Thursday, July 21, 2005

Kenilworth Park and Aquatic Gardens

This morning I braved the heat and humidity to do some birding along the other side of the Anacostia. The day was extremely hazy right from the start, and the grass in Kenilworth Park was so covered with dew that my feet were soaked for the rest of the morning despite my "waterproof" sneakers. By the time I was done, the temperature had hit 90, with the heat index somewhere above that; at least the relative humidity was "only" 41% this morning.

Kenilworth Park has a reputation for being good for shorebirds and field species. Sure enough, I found a couple of early least sandpipers mixed in with about a dozen killdeer. Those sandpipers and a few great egrets in the river near the Metro bridge are signs that fall migration is underway here. Other than that, not much was stirring in the park.

Kenilworth Aquatic Gardens also seemed fairly quiet at first. The tide was high so not much was to be seen out in the marsh. There were lots of young birds, especially young American robins still in their spotted plumage. As I walked along the boardwalk, young barn swallows would land less than five feet away from me and not fly off until I was almost on top of them. I also saw family groups of eastern kingbirds in both the park and the aquatic gardens.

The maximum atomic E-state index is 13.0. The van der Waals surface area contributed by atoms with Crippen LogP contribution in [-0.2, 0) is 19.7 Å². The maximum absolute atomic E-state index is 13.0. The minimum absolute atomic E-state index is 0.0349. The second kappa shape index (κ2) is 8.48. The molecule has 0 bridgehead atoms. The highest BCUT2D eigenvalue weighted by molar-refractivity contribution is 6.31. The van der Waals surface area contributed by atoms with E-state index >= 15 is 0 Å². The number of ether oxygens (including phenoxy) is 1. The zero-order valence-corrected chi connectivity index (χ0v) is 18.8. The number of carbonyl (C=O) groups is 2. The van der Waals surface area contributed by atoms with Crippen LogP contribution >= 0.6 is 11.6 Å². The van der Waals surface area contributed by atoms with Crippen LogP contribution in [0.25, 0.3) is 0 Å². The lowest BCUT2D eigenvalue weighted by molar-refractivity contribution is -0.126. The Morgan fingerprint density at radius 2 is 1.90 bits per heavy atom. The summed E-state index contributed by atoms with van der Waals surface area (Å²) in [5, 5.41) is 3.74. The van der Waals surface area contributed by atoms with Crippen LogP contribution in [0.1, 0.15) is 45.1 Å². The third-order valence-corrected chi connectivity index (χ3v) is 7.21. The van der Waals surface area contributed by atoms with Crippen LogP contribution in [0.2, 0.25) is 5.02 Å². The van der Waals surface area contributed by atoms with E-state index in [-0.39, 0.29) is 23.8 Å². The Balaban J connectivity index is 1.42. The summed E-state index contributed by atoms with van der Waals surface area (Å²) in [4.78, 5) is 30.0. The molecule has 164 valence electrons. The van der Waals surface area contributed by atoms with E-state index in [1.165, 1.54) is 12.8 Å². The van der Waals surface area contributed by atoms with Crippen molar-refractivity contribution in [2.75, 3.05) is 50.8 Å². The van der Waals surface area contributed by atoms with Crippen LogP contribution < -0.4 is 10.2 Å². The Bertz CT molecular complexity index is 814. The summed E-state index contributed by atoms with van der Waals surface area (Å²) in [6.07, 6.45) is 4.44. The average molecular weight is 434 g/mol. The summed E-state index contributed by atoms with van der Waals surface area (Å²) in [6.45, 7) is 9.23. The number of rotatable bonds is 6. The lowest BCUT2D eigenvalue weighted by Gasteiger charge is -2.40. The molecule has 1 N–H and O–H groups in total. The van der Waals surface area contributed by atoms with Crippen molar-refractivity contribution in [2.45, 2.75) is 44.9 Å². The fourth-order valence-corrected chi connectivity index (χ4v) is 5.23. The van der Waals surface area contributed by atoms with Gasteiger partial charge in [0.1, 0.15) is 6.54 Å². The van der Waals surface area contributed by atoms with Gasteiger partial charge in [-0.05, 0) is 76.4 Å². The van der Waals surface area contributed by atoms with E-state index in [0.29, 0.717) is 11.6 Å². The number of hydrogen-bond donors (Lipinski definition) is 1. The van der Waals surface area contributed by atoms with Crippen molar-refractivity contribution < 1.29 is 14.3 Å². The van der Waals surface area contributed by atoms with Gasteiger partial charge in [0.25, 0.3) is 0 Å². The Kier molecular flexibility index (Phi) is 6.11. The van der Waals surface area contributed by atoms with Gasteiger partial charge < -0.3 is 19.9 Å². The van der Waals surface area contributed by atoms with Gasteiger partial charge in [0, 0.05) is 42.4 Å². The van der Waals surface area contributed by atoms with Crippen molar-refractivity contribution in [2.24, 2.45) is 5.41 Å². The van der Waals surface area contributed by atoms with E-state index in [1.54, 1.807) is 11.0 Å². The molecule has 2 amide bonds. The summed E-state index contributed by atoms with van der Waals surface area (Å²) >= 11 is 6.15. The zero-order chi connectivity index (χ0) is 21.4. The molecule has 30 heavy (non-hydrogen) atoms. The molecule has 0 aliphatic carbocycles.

Since the birds were not too active this morning, I spent some time looking at butterflies and dragonflies. There appear to be about a half-dozen common local species of dragonflies; I have not learned what these are yet because I do not currently have a guide. Some are very pretty and all are rather ancient-looking. The butterflies are tricky to identify. I had one land on my foot and still could not identify until a few hours later when I looked through my guidebook thoroughly. That was the red-spotted purple. Viceroys were common along the boardwalk, and there were several zebra swallowtails along the river trail.

I had one unwelcome first-time sighting this morning. As I ascended the escalator to the Metro platform, I saw one of the advertising-wrapped cars that Metro is using. It is unfortunate that Metro had to resort to that, because it looks bad.


Great Blue Heron
Great Egret
Green Heron
Canada Goose
Least Sandpiper
Rock Pigeon
Mourning Dove
Yellow-billed Cuckoo
Chimney Swift
Red-bellied Woodpecker
Downy Woodpecker
Pileated Woodpecker
Eastern Wood-Pewee
Acadian Flycatcher
Eastern Phoebe
Eastern Kingbird
Purple Martin
Barn Swallow
Cedar Waxwing
Carolina Wren
Gray Catbird
Northern Mockingbird
Brown Thrasher
American Robin
Blue-gray Gnatcatcher
Carolina Chickadee
Tufted Titmouse
American Crow
European Starling
House Sparrow
Northern Parula
Common Yellowthroat
Song Sparrow
Northern Cardinal
Indigo Bunting
Red-winged Blackbird
Common Grackle


Zebra Swallowtail
Eastern Tiger Swallowtail
Spicebush Swallowtail
Cabbage White
Cloudless Sulphur
Spring Azure
Eastern Comma
Red Admiral
Red-spotted Purple
Silver-spotted Skipper